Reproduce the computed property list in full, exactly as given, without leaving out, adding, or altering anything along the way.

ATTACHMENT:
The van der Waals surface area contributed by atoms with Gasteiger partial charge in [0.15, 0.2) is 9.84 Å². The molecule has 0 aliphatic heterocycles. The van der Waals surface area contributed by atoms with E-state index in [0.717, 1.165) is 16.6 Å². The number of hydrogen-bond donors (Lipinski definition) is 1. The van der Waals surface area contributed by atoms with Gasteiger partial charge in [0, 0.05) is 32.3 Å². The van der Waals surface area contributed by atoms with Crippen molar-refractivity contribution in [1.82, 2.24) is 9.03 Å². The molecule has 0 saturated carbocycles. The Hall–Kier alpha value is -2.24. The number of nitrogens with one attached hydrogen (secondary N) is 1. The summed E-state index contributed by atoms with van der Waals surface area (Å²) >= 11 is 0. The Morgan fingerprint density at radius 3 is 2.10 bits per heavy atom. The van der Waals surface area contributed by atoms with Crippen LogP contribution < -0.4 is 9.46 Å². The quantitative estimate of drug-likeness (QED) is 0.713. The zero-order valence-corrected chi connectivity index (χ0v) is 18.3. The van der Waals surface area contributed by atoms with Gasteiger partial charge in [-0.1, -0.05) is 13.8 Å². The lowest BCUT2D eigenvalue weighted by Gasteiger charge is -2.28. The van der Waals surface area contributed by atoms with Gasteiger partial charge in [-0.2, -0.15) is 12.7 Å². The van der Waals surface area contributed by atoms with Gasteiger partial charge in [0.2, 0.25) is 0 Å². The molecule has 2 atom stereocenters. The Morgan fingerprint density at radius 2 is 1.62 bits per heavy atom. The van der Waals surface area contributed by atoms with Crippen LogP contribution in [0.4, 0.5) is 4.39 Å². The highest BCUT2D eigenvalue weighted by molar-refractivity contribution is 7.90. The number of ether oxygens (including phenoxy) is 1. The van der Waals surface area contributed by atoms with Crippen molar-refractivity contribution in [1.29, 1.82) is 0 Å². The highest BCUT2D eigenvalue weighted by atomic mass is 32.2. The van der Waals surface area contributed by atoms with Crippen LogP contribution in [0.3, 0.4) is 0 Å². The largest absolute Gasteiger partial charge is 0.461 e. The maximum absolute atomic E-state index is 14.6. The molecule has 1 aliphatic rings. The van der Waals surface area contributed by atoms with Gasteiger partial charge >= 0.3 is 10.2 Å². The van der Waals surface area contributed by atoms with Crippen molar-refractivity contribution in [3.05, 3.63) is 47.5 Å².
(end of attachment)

The van der Waals surface area contributed by atoms with Gasteiger partial charge in [0.15, 0.2) is 9.84 Å². The molecule has 0 aliphatic heterocycles. The van der Waals surface area contributed by atoms with E-state index in [0.717, 1.165) is 16.6 Å². The number of hydrogen-bond donors (Lipinski definition) is 1. The van der Waals surface area contributed by atoms with Gasteiger partial charge in [0, 0.05) is 32.3 Å². The van der Waals surface area contributed by atoms with Crippen molar-refractivity contribution in [1.82, 2.24) is 9.03 Å². The molecule has 0 saturated carbocycles. The Hall–Kier alpha value is -2.24. The number of nitrogens with one attached hydrogen (secondary N) is 1. The summed E-state index contributed by atoms with van der Waals surface area (Å²) >= 11 is 0. The Morgan fingerprint density at radius 3 is 2.10 bits per heavy atom. The van der Waals surface area contributed by atoms with Crippen LogP contribution < -0.4 is 9.46 Å². The quantitative estimate of drug-likeness (QED) is 0.713. The zero-order valence-corrected chi connectivity index (χ0v) is 18.3. The van der Waals surface area contributed by atoms with Gasteiger partial charge in [-0.1, -0.05) is 13.8 Å². The lowest BCUT2D eigenvalue weighted by Gasteiger charge is -2.28. The van der Waals surface area contributed by atoms with Gasteiger partial charge in [-0.2, -0.15) is 12.7 Å². The van der Waals surface area contributed by atoms with Gasteiger partial charge in [0.2, 0.25) is 0 Å². The molecule has 2 atom stereocenters. The Morgan fingerprint density at radius 2 is 1.62 bits per heavy atom. The van der Waals surface area contributed by atoms with Crippen LogP contribution in [0.4, 0.5) is 4.39 Å². The highest BCUT2D eigenvalue weighted by molar-refractivity contribution is 7.90. The number of ether oxygens (including phenoxy) is 1. The van der Waals surface area contributed by atoms with Crippen molar-refractivity contribution in [1.29, 1.82) is 0 Å². The highest BCUT2D eigenvalue weighted by atomic mass is 32.2. The van der Waals surface area contributed by atoms with Crippen LogP contribution in [0.3, 0.4) is 0 Å². The largest absolute Gasteiger partial charge is 0.461 e. The maximum absolute atomic E-state index is 14.6. The molecule has 1 aliphatic rings. The van der Waals surface area contributed by atoms with Gasteiger partial charge >= 0.3 is 10.2 Å². The van der Waals surface area contributed by atoms with Crippen molar-refractivity contribution in [3.05, 3.63) is 47.5 Å².